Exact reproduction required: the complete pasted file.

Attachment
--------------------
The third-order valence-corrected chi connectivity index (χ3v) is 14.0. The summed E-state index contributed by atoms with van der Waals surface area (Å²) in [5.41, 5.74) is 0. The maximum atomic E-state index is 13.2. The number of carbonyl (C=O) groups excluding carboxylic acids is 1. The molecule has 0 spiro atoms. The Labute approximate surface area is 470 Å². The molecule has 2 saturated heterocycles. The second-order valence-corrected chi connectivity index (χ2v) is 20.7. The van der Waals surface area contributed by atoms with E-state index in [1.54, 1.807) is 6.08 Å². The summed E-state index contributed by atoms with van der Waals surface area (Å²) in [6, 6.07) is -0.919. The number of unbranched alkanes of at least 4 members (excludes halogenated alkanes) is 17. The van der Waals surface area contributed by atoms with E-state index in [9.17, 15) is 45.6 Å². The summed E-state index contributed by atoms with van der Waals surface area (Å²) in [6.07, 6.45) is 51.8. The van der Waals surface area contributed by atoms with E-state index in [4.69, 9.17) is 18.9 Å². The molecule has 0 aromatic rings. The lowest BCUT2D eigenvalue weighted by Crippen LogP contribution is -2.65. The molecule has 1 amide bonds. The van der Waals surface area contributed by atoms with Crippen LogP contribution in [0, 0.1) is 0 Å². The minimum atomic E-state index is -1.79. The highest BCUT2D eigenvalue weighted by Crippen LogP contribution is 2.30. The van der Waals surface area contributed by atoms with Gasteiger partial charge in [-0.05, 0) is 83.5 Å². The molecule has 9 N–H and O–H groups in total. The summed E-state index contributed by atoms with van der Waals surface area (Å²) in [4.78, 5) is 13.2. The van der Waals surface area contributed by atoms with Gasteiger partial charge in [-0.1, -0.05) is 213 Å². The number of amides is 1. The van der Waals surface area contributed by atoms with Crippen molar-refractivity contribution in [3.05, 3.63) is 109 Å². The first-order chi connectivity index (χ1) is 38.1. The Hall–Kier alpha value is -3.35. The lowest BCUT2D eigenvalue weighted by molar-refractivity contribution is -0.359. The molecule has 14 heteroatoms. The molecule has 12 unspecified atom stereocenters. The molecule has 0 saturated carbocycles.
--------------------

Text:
The third-order valence-corrected chi connectivity index (χ3v) is 14.0. The summed E-state index contributed by atoms with van der Waals surface area (Å²) in [5.41, 5.74) is 0. The maximum atomic E-state index is 13.2. The number of carbonyl (C=O) groups excluding carboxylic acids is 1. The molecule has 0 spiro atoms. The Labute approximate surface area is 470 Å². The molecule has 2 saturated heterocycles. The second-order valence-corrected chi connectivity index (χ2v) is 20.7. The van der Waals surface area contributed by atoms with E-state index in [1.54, 1.807) is 6.08 Å². The summed E-state index contributed by atoms with van der Waals surface area (Å²) in [6, 6.07) is -0.919. The number of unbranched alkanes of at least 4 members (excludes halogenated alkanes) is 17. The van der Waals surface area contributed by atoms with E-state index in [9.17, 15) is 45.6 Å². The summed E-state index contributed by atoms with van der Waals surface area (Å²) in [6.07, 6.45) is 51.8. The van der Waals surface area contributed by atoms with E-state index in [4.69, 9.17) is 18.9 Å². The molecule has 0 aromatic rings. The lowest BCUT2D eigenvalue weighted by Crippen LogP contribution is -2.65. The molecule has 1 amide bonds. The van der Waals surface area contributed by atoms with Crippen LogP contribution in [0, 0.1) is 0 Å². The minimum atomic E-state index is -1.79. The highest BCUT2D eigenvalue weighted by Crippen LogP contribution is 2.30. The van der Waals surface area contributed by atoms with Gasteiger partial charge in [-0.05, 0) is 83.5 Å². The molecule has 9 N–H and O–H groups in total. The summed E-state index contributed by atoms with van der Waals surface area (Å²) in [4.78, 5) is 13.2. The van der Waals surface area contributed by atoms with Gasteiger partial charge in [-0.1, -0.05) is 213 Å². The number of amides is 1. The van der Waals surface area contributed by atoms with Crippen molar-refractivity contribution in [3.05, 3.63) is 109 Å². The first-order chi connectivity index (χ1) is 38.1. The Hall–Kier alpha value is -3.35. The lowest BCUT2D eigenvalue weighted by molar-refractivity contribution is -0.359. The molecule has 14 heteroatoms. The molecule has 12 unspecified atom stereocenters. The molecule has 0 saturated carbocycles.